Woodward, Okla. —
The basic spirit of the law requires third grade students to take a reading test called the Oklahoma Core Curriculum Test (OCCT) every year, beginning in April this year. Based on how they perform on that exam, they will either be promoted or retained, Reynolds said.
Also, as a part of the new law, students in kindergarten, first and second grade will now undergo assessments throughout the school year to make sure in each grade level, students are hitting the mark, Reynolds said. This way they are better prepared to read at the third grade level when testing time comes, Reynolds said.
But Reynolds said some parents are a little panicked that something as significant as holding a child back a grade is being determined by one single day and one single test.
He understands the concern of the parents but wants to sooth some of their fears.
“It’s not that cut and dry,” Reynolds said.
For instance, already, at the beginning of the 2013-2014 school year the reading skills of Woodward third-graders have been being assessed using a host of assessment tools that allow teachers and parents to know if their child is reading at grade level, Reynolds said.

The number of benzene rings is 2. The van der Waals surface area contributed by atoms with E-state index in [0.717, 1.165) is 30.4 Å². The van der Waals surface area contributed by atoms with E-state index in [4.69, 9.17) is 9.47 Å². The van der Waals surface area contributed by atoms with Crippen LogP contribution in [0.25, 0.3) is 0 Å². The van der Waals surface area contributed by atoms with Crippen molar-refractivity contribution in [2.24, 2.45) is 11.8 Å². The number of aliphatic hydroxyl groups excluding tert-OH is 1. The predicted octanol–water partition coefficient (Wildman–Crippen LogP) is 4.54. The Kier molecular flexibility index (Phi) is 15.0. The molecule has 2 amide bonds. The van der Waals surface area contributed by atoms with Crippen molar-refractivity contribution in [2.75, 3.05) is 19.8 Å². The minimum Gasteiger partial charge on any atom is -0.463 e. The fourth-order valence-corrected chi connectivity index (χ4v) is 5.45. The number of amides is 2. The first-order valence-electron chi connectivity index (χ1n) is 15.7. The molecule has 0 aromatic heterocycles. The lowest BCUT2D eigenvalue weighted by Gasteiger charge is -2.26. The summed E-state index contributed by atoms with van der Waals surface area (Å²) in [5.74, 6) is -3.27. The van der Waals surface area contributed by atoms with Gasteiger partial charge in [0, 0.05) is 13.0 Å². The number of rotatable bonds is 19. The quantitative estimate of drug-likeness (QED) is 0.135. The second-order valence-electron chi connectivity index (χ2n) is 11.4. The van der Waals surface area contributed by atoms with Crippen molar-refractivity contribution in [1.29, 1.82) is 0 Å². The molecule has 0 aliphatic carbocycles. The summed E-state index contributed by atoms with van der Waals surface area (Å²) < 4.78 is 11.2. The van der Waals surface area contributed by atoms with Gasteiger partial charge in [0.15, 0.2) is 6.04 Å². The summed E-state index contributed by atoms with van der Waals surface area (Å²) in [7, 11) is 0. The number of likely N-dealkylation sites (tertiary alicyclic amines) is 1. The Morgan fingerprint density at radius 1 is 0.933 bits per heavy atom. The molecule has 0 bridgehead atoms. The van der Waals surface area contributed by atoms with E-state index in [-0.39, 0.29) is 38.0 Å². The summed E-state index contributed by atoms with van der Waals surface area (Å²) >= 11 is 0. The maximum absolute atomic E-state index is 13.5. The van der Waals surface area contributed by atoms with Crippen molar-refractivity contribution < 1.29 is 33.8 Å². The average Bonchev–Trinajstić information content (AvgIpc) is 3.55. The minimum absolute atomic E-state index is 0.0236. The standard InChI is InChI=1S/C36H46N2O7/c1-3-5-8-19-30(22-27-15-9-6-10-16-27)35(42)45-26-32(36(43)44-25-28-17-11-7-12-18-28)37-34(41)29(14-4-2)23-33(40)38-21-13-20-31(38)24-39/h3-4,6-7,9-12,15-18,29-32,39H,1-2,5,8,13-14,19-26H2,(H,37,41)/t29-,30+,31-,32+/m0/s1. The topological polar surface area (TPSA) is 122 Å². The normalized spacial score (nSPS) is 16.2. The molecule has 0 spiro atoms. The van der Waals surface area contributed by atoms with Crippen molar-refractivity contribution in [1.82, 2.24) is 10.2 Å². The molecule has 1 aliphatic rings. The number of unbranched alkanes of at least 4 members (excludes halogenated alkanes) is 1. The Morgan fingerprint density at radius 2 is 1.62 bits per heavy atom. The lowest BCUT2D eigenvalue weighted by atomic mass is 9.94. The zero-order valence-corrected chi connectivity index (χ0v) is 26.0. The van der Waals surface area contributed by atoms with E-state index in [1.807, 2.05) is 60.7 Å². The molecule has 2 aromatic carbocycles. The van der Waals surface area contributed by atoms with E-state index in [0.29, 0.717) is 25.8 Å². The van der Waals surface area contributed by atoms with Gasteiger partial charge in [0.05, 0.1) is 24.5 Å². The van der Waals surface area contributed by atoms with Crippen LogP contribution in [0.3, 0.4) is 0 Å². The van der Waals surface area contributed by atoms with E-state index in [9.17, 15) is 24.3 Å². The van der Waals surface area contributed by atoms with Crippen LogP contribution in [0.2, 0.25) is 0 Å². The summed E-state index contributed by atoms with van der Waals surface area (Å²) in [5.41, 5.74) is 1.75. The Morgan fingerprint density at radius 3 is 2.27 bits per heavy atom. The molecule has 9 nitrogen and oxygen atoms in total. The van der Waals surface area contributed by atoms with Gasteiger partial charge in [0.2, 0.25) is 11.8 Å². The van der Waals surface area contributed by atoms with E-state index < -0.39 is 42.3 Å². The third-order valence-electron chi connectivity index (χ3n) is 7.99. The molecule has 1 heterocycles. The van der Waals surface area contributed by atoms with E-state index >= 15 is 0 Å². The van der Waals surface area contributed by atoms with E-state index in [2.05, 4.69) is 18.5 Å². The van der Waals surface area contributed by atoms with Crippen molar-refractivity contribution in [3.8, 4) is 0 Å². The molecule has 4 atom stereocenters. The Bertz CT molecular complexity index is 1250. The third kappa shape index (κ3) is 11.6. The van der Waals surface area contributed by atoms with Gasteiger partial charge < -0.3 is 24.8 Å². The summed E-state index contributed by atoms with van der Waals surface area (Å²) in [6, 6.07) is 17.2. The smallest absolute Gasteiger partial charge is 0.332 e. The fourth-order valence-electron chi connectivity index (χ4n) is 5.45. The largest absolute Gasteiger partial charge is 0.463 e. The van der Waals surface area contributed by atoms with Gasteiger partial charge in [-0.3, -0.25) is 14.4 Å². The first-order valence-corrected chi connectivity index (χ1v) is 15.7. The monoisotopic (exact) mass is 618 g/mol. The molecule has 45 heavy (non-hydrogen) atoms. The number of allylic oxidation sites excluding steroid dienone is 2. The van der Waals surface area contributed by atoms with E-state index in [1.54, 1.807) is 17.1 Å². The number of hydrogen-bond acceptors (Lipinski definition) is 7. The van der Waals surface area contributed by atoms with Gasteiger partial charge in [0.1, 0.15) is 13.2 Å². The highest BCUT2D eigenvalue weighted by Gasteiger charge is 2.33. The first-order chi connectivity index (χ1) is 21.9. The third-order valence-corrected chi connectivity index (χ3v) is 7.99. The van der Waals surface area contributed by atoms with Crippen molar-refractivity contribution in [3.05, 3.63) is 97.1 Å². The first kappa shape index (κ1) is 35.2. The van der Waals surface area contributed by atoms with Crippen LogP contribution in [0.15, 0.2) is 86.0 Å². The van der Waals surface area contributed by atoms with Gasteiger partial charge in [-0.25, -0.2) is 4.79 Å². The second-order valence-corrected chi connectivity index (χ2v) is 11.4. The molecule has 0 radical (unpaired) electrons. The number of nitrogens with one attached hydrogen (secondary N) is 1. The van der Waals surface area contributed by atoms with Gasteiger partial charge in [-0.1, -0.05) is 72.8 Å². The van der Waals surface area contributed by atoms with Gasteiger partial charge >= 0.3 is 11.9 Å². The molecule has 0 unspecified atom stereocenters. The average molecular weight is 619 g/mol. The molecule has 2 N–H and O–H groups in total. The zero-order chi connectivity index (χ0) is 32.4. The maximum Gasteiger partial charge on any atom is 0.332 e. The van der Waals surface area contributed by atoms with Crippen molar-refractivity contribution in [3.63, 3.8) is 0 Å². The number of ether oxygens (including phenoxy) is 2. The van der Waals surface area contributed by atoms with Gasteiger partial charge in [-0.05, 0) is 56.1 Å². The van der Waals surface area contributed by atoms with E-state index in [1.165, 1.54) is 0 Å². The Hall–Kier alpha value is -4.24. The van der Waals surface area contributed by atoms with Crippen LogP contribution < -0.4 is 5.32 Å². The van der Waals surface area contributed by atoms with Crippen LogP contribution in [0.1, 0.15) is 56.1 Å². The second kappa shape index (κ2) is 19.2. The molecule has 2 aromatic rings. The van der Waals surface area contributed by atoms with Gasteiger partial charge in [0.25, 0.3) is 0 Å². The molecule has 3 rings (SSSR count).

“By now parents should know where their student is on his or her reading ability,” Reynolds said. “We have finished the first semester and have had one set of parent-teacher meetings already.”
These assessments are giving the teacher, administrators and parents the information they need to provide intensive and reading focused tutoring throughout the year, he said. This assistance has been aimed at helping them reach the level of reading that will allow them to pass the RSA test in April.
If a child does not pass the test, there are still some goal focused solutions offered by the school, such as more tutoring and a summer reading academy that can help students reach the goal over the summer and be promoted.
“Retaining a student is the last resort,” Reynolds said.
According to the law, students who do not pass the exam could possibly be exempt from being retained for “good cause” reasons such as; Students who are still learning English and have less than two years of English language training, some students with disabilities and several other exemptions regarding students who have had two years of approved remediation, but still are deficient in reading.
To achieve the new standard set out by the law, it now falls upon the school districts to hire tutors, schedule and provide remediation and provide teachers with continuing education on better strategies to teach reading, Reynolds said.
The district has about $32,000 of RSA funding that they can use to that end, Reynolds said.
That said, the most fiscally effective method and one that works better than all the tutors in the world are parents who get with their children and read with them every night, he said.
Parents hold the real power to opening the world of adventure through books, he said.
“It is well known that parents who read early to their children have children who learn to love to read,” Reynolds said.